Forked bluecurls (Trichostema dichotomum) are a wonderful addition to native plant gardens across Florida. This easy to grow annual readily reseeds from year to year and supports many pollinators —especially native bees. In the wild, the genus Trichostema (Lamiaceae or Mint Family) is endemic to North America with a high amount of diversity found within the Southeastern Coastal Plain. Despite many well-documented morphological differences among plant populations, this genus has been traditionally split into only four species, three of which are present in Florida: T. dichotomum, T. setaceum and T. suffrutescens*. Only a lack of dedicated research has prevented the further classification of this genus that botanists have long believed warranted — until now!
Recently, Dr. Kevan Schoonover McClelland, Elon University, Dr. Alan Weakley, University of North Carolina-Chapel Hill, and graduate student Derick Poindexter, University of Carolina-Chapel Hill, published research in the journal Phytotaxa establishing seven new species of Trichostema, five of which are endemic to Florida! They discovered that the long-documented morphological distinctiveness among populations was mirrored by genetic distinctiveness, justifying the naming of new species. These new species were further supported by ecological and geographical differences among plant populations. The work to establish this speciation included extensive field research, review of herbarium specimens, and nextRAD genomic sequencing.
Why is Florida such a hotspot for Trichostema diversity?
The answer to this question lies in our geography. Trichostema species thrive in xeric landscapes, which can be found throughout the state. Due to millions of years of dynamic shifts in water levels, Florida has a series of xeric sandhill ridges that were isolated over time, allowing for distinct species to emerge. A similar pattern can be seen with another genus in the mint family, Dicerandra.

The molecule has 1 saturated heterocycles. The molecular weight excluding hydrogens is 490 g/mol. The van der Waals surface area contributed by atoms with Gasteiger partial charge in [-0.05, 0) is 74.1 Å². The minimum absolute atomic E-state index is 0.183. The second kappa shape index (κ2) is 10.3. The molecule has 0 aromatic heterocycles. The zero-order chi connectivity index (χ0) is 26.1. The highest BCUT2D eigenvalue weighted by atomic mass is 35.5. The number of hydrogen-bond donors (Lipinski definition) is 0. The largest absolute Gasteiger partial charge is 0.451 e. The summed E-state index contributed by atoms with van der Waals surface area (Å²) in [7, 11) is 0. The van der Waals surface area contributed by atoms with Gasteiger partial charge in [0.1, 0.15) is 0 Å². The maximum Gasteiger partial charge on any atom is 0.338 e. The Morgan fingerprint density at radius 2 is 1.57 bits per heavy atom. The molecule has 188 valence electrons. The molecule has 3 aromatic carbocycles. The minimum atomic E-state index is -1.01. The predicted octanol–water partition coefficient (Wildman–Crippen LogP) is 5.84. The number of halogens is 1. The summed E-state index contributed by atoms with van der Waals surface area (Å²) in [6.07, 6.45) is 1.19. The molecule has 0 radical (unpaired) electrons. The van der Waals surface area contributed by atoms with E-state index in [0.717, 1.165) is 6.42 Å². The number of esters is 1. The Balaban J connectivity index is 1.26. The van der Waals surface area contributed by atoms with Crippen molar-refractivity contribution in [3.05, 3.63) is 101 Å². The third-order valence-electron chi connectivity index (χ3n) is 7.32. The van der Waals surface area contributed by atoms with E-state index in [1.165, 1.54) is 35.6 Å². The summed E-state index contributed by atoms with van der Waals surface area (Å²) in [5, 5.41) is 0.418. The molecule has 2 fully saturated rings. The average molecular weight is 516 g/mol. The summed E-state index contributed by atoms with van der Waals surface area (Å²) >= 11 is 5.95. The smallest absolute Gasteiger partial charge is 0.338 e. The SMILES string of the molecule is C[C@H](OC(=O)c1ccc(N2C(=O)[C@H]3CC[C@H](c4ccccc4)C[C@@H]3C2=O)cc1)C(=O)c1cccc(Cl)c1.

Let’s meet Florida’s fabulous Bluecurls!
This exciting new research brings the number of Trichostema species in Florida up from just three to 10, with five of those endemic to Florida. A key to these classifications can be found online in the Flora of the Southeastern United States, but here is a brief introduction to each! All photos courtesy of Dr. Dr. Kevan Schoonover McClelland.
Bridges’ and Orzell’s bluecurls (Trichostema bridgesii-orzellii) – ENDEMIC
Found in Central Florida, this species inhabits the scrub, sandhills and dry flatwoods of the Lake Wales, Bombing Range and Haven ridges.
Found throughout the eastern United States and into Canada, this widespread species inhabits dry pine flatwoods, sandhills and disturbed sites.
Florida bluecurls (Trichostema floridanum)
Nearly endemic, this species is found along the coastlines of peninsular Florida, with the exception of one population known from the Bahamas. It inhabits maritime hammocks, dunes, grasslands and coastal scrub.
Bushy bluecurls (Trichostema fruticosum)
Found in coastal Mississippi, Alabama and across the Florida Panhandle into Northeast Florida, this species also extends up into Southeast Georgia and down into peninsular Florida. It inhabits the openings of mesic, xeric and maritime hammocks as well as mixed woodlands.
Flatwoods bluecurls (Trichostema gracile) — ENDEMIC
Found in Central to South Florida, this species inhabits mesic to scrubby flatwoods.
Jobé bluecurls (Trichostema hobe) — ENDEMIC
Found only in Martin County, Florida, this species inhabits scrub habitat.
Hidden bluecurls (Trichostema latens) — ENDEMIC
Found only in Franklin County, Florida, this species inhabits scrub and scrubby flatwoods.
Small-leaf bluecurls (Trichostema microphyllum) — ENDEMIC
Found in Florida’s Big Bend region, this species inhabits pine sandhill and scrub.
Narrowleaf bluecurls (Trichostema setaceum)
Found in the Eastern United States, this species inhabits the thin soils around rock outcroppings and habitats with dry sandy soils.
Scrub bluecurls (Trichostema suffrutescens) – ENDEMIC
Found in Northeast Florida and into peninsular Florida, this species inhabits scrub, pine flatwoods and sandhills.